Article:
Virginia Tech scientists study constraint-induced movement therapy for kids with cerebral palsy

Published: Oct. 19, 2021 at 8:47 PM EDT
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BLACKSBURG, Va. (WDBJ) - A new study from scientists at Virginia Tech says children with cerebral palsy respond better to large doses of intense physical therapy.

“The kind of therapy that we use for the children involves putting either a cast or splint on their arm that is their more functional arm, and then focusing treatment on the arm that has been impaired,” explains Dr. Sharon Ramey, lead principal investigator for CHAMP.

The study was a five-year process in which almost 120 children between the ages of two and eight were evaluated.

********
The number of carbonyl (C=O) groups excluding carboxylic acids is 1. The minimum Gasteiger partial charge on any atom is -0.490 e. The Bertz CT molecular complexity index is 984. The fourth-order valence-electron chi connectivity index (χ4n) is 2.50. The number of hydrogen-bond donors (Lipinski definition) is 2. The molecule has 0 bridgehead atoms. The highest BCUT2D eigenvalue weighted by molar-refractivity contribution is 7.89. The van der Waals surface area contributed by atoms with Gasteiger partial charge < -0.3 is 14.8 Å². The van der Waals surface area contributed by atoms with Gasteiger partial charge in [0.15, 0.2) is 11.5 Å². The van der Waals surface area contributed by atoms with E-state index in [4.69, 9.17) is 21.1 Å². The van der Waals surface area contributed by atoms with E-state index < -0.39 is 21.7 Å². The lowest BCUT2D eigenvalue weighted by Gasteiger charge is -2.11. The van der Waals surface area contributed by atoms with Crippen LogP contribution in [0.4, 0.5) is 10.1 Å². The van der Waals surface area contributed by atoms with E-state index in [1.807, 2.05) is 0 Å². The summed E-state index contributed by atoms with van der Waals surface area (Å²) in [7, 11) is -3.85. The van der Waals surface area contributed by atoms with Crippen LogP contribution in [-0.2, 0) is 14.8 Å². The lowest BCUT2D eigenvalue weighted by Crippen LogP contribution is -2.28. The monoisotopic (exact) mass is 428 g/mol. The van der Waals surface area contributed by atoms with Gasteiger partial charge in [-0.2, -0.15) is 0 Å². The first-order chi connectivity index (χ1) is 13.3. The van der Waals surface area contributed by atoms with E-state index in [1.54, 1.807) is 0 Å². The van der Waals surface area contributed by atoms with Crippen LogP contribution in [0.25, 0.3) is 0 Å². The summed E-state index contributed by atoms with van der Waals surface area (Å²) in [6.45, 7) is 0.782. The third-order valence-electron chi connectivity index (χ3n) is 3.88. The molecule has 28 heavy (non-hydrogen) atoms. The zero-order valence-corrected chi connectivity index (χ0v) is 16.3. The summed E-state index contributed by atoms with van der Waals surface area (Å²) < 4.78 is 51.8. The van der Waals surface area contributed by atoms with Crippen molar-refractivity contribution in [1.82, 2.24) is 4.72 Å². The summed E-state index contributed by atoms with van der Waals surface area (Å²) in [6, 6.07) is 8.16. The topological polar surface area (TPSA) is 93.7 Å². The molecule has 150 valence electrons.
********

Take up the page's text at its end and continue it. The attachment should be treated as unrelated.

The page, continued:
“The treatment involves shaping behaviors,” she continues. “So a child who scarcely can move at all, just a little movement of the arm or the fingers, we reinforce. The therapists are highly skilled in eliciting the behavior so the child can eventually gain voluntary control.”

“We found that three-hour sessions, five days weekly, for a month of this kind of therapy, really produced meaningful, clinically meaningful benefits that lasted at least six months. Pretty soon, we’ll find out if they lasted even longer than that.”

Dr. Ramey says this kind of therapy, while rigorous, is also rewarding.

“Although it sounds like, are we being too demanding to ask a family and a child to have this much treatment? The answer is no. We hope this will become a standard of care for all children who have cerebral palsy.”

The Neuromotor Research Clinic recruits families to participate in research studies that provide therapy to children with certain movement disorders.

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